Eighty years ago, the British face a new challenge in tightening their belts further
The British led forces gave up the attempt to hold Crete and the evacuation of the island was ordered. The Royal Navy suffered severe losses to German aircraft but Admiral Cunningham would not be deflected and ordered, “It takes three years to build a ship but 300 years to build a tradition. The evacuation will continue.” Of the 32,000 defenders rather more than half were successfully carried off the island. One of these was Colonel Robert Laycock, commander of the commando force that included Evelyn Waugh. Partly because of Waugh’s fictional account, there has long been controversy over whether Laycock disobeyed orders in leaving the island. If there was any truth in the story, the powers that be were either unaware or tolerant, as he remained fully employed, rising to head Combined operations.
In the wake of the German conquest of Crete Hitler and Mussolini met on the Brenner Pass, once again. It was not a constructive meeting; Hitler ranted on various topics including Rudolf Hess’s flight to Britain, but singularly failed to discuss the implications of the imminent attack on the Soviet Union. Mussolini was aware of the general plan and confided to his foreign minister and son-in-law Count Ciano that he would be rather pleased if Hitler “lost a few feathers” in the operation, doubtless hoping that his over-bearing partner might cease to be so haughty.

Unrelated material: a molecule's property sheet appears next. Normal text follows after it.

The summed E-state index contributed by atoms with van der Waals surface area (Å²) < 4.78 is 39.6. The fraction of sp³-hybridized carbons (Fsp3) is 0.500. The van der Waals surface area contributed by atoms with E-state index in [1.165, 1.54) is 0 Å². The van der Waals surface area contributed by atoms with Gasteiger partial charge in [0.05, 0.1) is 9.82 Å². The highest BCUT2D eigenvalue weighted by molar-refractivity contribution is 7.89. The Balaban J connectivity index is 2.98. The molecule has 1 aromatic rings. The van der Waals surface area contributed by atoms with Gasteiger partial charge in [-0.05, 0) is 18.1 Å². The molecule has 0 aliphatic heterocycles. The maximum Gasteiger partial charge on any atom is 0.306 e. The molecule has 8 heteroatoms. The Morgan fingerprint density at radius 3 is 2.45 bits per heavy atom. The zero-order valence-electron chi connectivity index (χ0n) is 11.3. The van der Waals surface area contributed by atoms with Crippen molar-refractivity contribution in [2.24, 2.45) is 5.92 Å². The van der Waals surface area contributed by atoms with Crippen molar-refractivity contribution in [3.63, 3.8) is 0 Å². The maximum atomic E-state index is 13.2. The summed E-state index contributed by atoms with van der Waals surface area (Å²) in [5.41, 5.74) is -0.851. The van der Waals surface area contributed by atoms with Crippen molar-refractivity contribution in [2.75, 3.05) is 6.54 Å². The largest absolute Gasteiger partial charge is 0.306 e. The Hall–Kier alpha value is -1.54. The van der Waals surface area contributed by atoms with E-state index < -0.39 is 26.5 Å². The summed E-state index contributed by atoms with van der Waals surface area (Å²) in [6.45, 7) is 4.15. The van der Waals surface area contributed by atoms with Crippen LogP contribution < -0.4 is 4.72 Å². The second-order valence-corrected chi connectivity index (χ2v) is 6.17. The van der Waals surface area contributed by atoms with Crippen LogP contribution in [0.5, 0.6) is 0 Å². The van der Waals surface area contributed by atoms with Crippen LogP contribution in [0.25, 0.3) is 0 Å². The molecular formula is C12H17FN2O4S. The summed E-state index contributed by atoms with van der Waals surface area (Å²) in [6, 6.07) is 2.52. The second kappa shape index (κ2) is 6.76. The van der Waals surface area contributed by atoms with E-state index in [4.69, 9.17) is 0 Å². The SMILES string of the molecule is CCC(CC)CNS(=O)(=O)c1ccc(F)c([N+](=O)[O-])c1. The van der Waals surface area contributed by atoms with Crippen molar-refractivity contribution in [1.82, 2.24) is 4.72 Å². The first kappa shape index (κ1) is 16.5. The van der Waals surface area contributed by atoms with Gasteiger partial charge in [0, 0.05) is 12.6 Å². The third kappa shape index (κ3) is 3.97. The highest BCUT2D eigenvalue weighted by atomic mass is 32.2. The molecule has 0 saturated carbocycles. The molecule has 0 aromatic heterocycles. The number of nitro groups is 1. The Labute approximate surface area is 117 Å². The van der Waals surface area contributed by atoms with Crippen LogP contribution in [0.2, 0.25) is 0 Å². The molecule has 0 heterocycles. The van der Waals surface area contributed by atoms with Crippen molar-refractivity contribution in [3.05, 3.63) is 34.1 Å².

Former Kaiser Wilhelm died at the age of 82 in his Dutch exile at Doorn. The last leader of the second Reich thus missed seeing the only leader of the Third Reich taking the fateful step that was to bring Germany to an even more calamitous defeat than the one for which its last Kaiser bore much of the responsibility.
The rationing of clothing was introduced in Britain with immediate effect. To prevent anticipatory hoarding, no advance warning was given and as a stop-gap measure the margarine coupons from the food rationing books were used until proper food coupons were printed and issued. Everyone had 66 coupons to last a year: a man’s shirt required 5 coupons and a woman’s woollen dress 7. There were special arrangements for military officers who had to buy their own uniforms and people who lost clothes in bombing. Oliver Lyttleton, the minister responsible, claimed that shabbiness would now be a badge of honour, an emblem that civilians were sharing the rigours of combat.